African Health Sciences, Vol. 7, No. 1, March, 2007, pp. 2
Code Number: hs07001
Welcome to the first issue of African Health Sciences this year.
We are grateful to the authors, editorial board, international consultants, readers and others who have all continued to contribute to the success of AHS.
This issue presents an interesting, novel and unique collection of articles on a variety of topics ranging from effects of common household substances like organophosphate insecticides and botulinum, to issues of “man biting man” or more politely; human bites and their treatment .
First, Ferdinand Ngoula’s caution against organophosphate insecticides, consequent to his study of the harmful effects of pirimiphos-methyl on fertility of adult male rats1. Ngoula et al stumble on a hair-raising finding: pirimiphos-methyl reduces sperm density and maturity plus dropping fertility, through reduction of spermatogenesis.
Uterine sarcoma is another cause of PV bleeding in postmenopausal women accounting for 0.5-4% of gynaecological emergencies in Nigerian women2.This finding is articulated by Seleye-Fubara et al, following a 12 year-long retrospective clinical-pathological study. Botulinum, that ancient poison, infamous for it paralysing effects, has improved its public image3. It is recommended by Mohamed Ramdan et al as an effective alternative for surgery for treatment of uncomplicated idiopathic anal fissure.
Chlamydia, that mysterious organism, once believed to be a virus, but now a recognized microbiological foe, in its won class, dwells abundantly and pathogenically within humans, inflicting all manner of ill4. Okoror L et al following screening of 565 Nigerian women and men bring this interesting discovery to light.
Health related perceptions might appear so real, to those who have not been fortunate to be exposed to truth, that they unjustly rob them of their meagre health resources. False teeth “ebiino” and millet disease alias “Oburo”, are perhaps the most important of such perceptions in Africa5. Fred Nuwaha et al, from their work in Bushenyi district, Uganda, remind us of these age old perceptions, noting that they are commoner among the low social class, and are attributed to low access to preventive and curative health services.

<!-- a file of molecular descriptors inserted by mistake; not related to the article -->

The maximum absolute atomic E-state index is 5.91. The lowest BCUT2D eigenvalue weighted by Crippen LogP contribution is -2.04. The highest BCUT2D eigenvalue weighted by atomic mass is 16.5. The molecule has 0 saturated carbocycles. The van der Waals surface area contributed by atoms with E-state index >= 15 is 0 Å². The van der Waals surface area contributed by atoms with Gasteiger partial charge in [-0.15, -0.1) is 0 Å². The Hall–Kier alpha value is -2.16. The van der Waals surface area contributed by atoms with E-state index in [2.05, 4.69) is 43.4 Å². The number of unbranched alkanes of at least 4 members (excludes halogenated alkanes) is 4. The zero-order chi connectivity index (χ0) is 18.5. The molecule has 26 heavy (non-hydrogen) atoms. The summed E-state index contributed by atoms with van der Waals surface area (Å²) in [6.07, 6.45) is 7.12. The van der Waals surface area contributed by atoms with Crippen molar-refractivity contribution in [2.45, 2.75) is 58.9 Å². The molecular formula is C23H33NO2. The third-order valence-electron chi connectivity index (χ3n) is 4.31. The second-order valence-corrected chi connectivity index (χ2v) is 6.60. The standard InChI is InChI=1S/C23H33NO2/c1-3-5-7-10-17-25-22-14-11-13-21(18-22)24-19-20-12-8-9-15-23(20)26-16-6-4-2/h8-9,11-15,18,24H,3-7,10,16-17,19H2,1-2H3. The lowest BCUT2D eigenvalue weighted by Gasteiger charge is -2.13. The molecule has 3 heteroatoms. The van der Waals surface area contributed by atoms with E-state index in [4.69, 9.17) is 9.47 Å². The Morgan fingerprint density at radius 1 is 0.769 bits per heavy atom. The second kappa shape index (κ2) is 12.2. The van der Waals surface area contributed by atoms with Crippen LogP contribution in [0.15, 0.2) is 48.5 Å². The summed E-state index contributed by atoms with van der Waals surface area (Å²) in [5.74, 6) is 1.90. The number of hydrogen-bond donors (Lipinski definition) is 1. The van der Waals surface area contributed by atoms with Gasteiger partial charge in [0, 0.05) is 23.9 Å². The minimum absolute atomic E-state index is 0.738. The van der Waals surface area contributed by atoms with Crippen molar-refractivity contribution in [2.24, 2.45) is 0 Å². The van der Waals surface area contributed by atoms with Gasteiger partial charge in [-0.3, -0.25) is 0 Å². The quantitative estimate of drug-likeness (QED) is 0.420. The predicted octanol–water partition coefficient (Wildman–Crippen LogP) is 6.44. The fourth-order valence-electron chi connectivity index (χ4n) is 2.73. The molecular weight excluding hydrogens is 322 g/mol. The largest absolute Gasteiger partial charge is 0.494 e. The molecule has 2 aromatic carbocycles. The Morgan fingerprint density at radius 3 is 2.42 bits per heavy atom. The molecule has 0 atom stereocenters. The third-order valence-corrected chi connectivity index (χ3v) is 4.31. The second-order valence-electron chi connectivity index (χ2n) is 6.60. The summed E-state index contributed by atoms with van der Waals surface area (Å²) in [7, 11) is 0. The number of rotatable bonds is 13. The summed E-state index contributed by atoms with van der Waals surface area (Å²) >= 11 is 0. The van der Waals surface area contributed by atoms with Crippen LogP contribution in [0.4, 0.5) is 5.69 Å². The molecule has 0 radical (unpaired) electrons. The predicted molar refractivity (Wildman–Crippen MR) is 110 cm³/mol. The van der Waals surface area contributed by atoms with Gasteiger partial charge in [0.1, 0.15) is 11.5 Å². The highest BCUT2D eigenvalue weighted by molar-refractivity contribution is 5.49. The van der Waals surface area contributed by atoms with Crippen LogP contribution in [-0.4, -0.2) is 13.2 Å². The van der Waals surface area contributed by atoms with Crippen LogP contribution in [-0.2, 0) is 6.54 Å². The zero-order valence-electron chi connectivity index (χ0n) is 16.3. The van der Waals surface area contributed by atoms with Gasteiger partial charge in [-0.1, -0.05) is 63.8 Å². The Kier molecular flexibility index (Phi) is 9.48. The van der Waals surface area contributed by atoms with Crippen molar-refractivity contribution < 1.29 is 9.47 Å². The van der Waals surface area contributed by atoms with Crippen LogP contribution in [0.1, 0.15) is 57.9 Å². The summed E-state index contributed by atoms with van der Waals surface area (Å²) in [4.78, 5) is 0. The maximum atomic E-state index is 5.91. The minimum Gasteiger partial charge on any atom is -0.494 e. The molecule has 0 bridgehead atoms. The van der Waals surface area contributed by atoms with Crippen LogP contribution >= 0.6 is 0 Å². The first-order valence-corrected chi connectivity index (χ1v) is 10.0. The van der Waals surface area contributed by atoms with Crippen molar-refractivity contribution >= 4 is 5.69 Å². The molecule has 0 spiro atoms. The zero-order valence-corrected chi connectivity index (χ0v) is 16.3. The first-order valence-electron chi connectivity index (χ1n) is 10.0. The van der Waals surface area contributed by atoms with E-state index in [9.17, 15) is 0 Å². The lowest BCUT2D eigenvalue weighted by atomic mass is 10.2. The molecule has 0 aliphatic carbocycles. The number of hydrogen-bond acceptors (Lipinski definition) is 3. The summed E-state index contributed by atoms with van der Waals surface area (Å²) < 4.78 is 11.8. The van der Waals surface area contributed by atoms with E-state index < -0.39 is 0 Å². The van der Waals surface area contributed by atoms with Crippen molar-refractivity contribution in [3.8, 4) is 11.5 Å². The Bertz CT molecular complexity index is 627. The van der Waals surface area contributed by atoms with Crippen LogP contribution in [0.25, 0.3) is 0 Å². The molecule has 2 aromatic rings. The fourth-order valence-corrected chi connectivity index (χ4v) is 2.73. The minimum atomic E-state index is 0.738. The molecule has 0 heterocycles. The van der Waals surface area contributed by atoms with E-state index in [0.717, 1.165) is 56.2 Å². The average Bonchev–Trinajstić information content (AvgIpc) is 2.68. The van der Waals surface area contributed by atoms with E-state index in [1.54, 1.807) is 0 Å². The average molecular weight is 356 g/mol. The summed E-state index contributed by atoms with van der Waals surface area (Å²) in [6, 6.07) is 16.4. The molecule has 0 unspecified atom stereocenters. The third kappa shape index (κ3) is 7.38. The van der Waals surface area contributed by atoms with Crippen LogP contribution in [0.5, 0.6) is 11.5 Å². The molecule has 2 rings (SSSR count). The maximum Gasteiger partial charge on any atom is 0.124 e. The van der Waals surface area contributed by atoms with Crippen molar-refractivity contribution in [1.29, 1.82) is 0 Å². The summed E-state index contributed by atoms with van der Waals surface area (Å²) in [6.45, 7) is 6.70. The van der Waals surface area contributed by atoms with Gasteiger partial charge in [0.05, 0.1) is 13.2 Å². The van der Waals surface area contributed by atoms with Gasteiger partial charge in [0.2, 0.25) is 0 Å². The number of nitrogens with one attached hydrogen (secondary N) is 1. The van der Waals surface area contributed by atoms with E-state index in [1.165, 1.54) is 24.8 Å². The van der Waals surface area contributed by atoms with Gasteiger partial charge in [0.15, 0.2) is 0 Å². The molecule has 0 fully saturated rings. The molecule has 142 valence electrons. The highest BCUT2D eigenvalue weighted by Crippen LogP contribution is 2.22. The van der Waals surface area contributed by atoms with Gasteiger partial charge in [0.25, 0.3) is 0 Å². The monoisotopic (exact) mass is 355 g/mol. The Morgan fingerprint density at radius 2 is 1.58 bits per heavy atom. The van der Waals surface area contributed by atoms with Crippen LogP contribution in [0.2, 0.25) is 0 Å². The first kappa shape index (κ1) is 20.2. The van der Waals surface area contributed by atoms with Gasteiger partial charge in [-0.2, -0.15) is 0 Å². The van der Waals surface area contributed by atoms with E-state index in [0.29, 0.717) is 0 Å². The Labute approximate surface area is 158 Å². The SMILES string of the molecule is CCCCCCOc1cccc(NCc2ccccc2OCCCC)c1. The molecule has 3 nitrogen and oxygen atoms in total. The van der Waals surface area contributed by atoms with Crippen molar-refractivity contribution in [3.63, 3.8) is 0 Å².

Odong-Aginya et al describe an interesting modification of the Kato-Katz method for helmith eggs demonstration6. We then switch over to non-communicable diseases (NCDs) in Africa.As Andre Paschal Kengne puts it; NCDs such as hypertension and other cardiovascular diseases are becoming important causes of mortality and morbidity in all developing countries and may soon challenge infectious diseases as a threatening health priorities 8.This is exemplified by the frighteningly high prevalence (20.8%), of hypertension and related risk factors among Cameroon urban dwellers.
Adamson S Muula et al carry NCDS to further heights by focusing on the alarmingly high exposure of vulnerable school-going adolescents, to tobacco and tobacco-related advertisements, in Lilongwe: Malawi and Kampala: Uganda.
“Man bites man”, sounds strange, doesn’t it, that man can like some veracious beast, pounce upon fellow, man and bite of part, or parts of his/her anatomy, worse still, leading to loss of this invaluable body part! But thanks to science and medicine, there are now effective surgical methods for achieving good results in cases on human bites. Olaitan et al from Nigeria narrate how to surgically deal with wounds, resulting from this not infrequent, but inappropriate human defensive/ offensive behaviour10.
The parting shot comes from Erasmus Otolok-Tanga et al who articulate the actions of Faith-Based Organizations (FBOs) and their influence on HIV/AIDS-related stigma in Uganda11.
Michael G Kawooya
Copyright © 2007 - Makerere Medical School, Uganda